Of Pilgrims and Puritans
A Thanksgiving meditation
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If you need an icebreaker for Thanksgiving dinner, ask your guests if the Pilgrims and the Puritans were the same thing.
Spoiler: They were not. In fact, the Pilgrims and the Puritans did not … shall we say … agree.
It seems a depressing truth of human nature that no sooner does a group split off from another in moral dissension than the splitting group itself undergoes a split. The ink on the Augsburg Confession of 1530 was hardly dry before those Protesters against Catholicism broke fellowship with each other over the Lord’s Supper and whether you should hang pictures on church walls.
By the start of the 1600s there were four main categories of English Christians: those who stayed with Rome (Catholics); those who were content with the Church of England (Conformists); those who were not content with the Church of England but desired to stay and purify it (Puritans); those who considered the Church of England too far gone to fix and therefore exited it (Separatists, from whence the Pilgrims).
Thus it was that a jangling of jousting plantations settled on the Eastern Seaboard of the New World in the 17th century, and when the dust cleared we had the outlines of today’s American Christianity. Like the making of laws and sausage, the process wasn’t always pretty.
You have to put yourself in their respective shoes, back in England before this whole colonizing business began.
The Separatists felt compelled by conscience to shake from their feet the dust of a corrupt national church they likened to Babylon. The Puritans (who were getting hammered from both sides—the Conformists and the Separatists) thought the national church redeemable, and accused the Separatists of being radicals and schismatics who should have stayed to help them reform it. As a matter of recorded fact, there were noble men and ministers of the gospel in both camps.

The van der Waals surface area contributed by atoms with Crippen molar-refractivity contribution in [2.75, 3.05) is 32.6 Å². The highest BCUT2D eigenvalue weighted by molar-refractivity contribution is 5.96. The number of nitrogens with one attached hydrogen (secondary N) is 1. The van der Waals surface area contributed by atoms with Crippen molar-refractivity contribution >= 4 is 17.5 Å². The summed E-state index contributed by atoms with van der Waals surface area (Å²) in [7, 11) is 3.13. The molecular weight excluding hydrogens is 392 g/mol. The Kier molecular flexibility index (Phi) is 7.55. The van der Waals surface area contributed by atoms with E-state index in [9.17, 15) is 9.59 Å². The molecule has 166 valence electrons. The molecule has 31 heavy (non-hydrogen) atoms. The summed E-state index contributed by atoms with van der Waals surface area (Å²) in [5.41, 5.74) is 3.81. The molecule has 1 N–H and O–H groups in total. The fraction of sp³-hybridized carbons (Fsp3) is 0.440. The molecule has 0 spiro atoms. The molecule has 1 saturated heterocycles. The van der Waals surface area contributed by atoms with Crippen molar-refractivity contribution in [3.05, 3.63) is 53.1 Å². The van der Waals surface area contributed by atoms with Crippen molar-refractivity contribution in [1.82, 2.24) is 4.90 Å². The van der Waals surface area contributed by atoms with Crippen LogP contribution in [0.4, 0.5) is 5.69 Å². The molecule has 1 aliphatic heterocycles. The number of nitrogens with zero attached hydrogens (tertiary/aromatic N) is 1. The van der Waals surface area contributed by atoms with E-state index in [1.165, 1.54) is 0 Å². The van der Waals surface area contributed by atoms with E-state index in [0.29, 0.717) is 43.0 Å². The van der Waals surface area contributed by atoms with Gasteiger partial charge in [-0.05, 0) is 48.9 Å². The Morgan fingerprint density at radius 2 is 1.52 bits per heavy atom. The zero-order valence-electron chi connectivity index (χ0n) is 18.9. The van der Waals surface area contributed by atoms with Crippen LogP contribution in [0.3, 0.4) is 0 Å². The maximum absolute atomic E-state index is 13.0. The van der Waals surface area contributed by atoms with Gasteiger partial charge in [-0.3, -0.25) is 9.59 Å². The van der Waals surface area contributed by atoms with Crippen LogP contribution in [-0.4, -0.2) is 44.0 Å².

The upshot is that this homegrown animosity would cross the pond and wash up 3,700 miles west. In 1607, while the first three little (Puritan) vessels were unloading their supplies at Jamestown, Va., the Pilgrims were just making their escape across the North Sea to Holland. Their next port would be Cape Cod in 1620, without charter or warrant from any government, unlike the nationally loyal Puritans. But not lacking a notion of the necessity of civil government, they made their own social contract in the cabin of the Mayflower.
A day came when the struggling Separatist settlement at Plymouth heard a Puritan fleet was headed their way. Pilgrim Edward Winslow made the remarkable decision to extend the hand of fellowship, in faith that the two nemeses might forge new beginnings on these foreign shores.
It happened this way: The Puritan fleet arrived in Salem full of sufferers from scurvy and other illnesses. Winslow, knowing of a physician at Plymouth named Samuel Fuller, sent for him, and Fuller hastened to help.
An ensuing letter written by (Puritan) Gov. John Endicott of Salem to (Separatist) Gov. William Bradford of Plymouth is as heart-warming a place to end this brief Thanksgiving meditation as I can conceive. What follows is as much as my word limit will allow:
“To the worshipful and my right worthy friend, William Bradford, Esq., Governor of New Plymouth:
“Right worthy Sir: It is a thing not usual that servants to one Master and of the same household should be strangers. I assure you I desire it not; nay, to speak more plainly, I cannot be so to you. God’s people are marked with one and the same mark, and sealed with one and the same seal, and have, for the main, one and the same heart, guided by one and the same Spirit of truth. … I acknowledge myself much bound to you for your kind love and care in sending Mr. Fuller among us. … God willing, I purpose to see your face shortly. In the meantime I humbly take my leave of you, committing you to the Lord’s blessed protection, and rest Your assured loving friend and servant, John Endicott.”
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